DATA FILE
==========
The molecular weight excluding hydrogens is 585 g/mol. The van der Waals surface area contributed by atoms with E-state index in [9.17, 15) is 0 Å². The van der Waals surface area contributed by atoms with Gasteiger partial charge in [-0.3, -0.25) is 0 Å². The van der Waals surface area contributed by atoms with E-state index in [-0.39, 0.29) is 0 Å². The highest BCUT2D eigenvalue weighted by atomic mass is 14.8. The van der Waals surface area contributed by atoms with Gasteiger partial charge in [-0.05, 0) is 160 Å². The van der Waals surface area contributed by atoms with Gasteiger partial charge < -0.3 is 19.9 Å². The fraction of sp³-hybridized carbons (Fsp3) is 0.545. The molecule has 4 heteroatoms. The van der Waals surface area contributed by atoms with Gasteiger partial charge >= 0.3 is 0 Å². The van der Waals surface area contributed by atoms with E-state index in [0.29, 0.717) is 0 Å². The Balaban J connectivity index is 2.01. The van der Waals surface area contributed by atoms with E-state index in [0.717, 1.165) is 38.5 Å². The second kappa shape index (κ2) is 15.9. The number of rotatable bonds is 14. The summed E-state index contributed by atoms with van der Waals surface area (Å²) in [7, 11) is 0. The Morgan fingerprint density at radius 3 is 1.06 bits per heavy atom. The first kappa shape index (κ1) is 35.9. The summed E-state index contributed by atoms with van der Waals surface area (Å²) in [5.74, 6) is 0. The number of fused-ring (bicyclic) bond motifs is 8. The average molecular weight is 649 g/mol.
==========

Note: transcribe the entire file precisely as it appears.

The molecular weight excluding hydrogens is 585 g/mol. The van der Waals surface area contributed by atoms with E-state index in [9.17, 15) is 0 Å². The van der Waals surface area contributed by atoms with Gasteiger partial charge in [-0.3, -0.25) is 0 Å². The van der Waals surface area contributed by atoms with E-state index in [-0.39, 0.29) is 0 Å². The highest BCUT2D eigenvalue weighted by atomic mass is 14.8. The van der Waals surface area contributed by atoms with Gasteiger partial charge in [-0.05, 0) is 160 Å². The van der Waals surface area contributed by atoms with Gasteiger partial charge < -0.3 is 19.9 Å². The fraction of sp³-hybridized carbons (Fsp3) is 0.545. The molecule has 4 heteroatoms. The van der Waals surface area contributed by atoms with Gasteiger partial charge >= 0.3 is 0 Å². The van der Waals surface area contributed by atoms with E-state index in [0.29, 0.717) is 0 Å². The Balaban J connectivity index is 2.01. The van der Waals surface area contributed by atoms with E-state index in [0.717, 1.165) is 38.5 Å². The second kappa shape index (κ2) is 15.9. The number of rotatable bonds is 14. The summed E-state index contributed by atoms with van der Waals surface area (Å²) in [7, 11) is 0. The Morgan fingerprint density at radius 3 is 1.06 bits per heavy atom. The first kappa shape index (κ1) is 35.9. The summed E-state index contributed by atoms with van der Waals surface area (Å²) in [5.74, 6) is 0. The number of fused-ring (bicyclic) bond motifs is 8. The average molecular weight is 649 g/mol.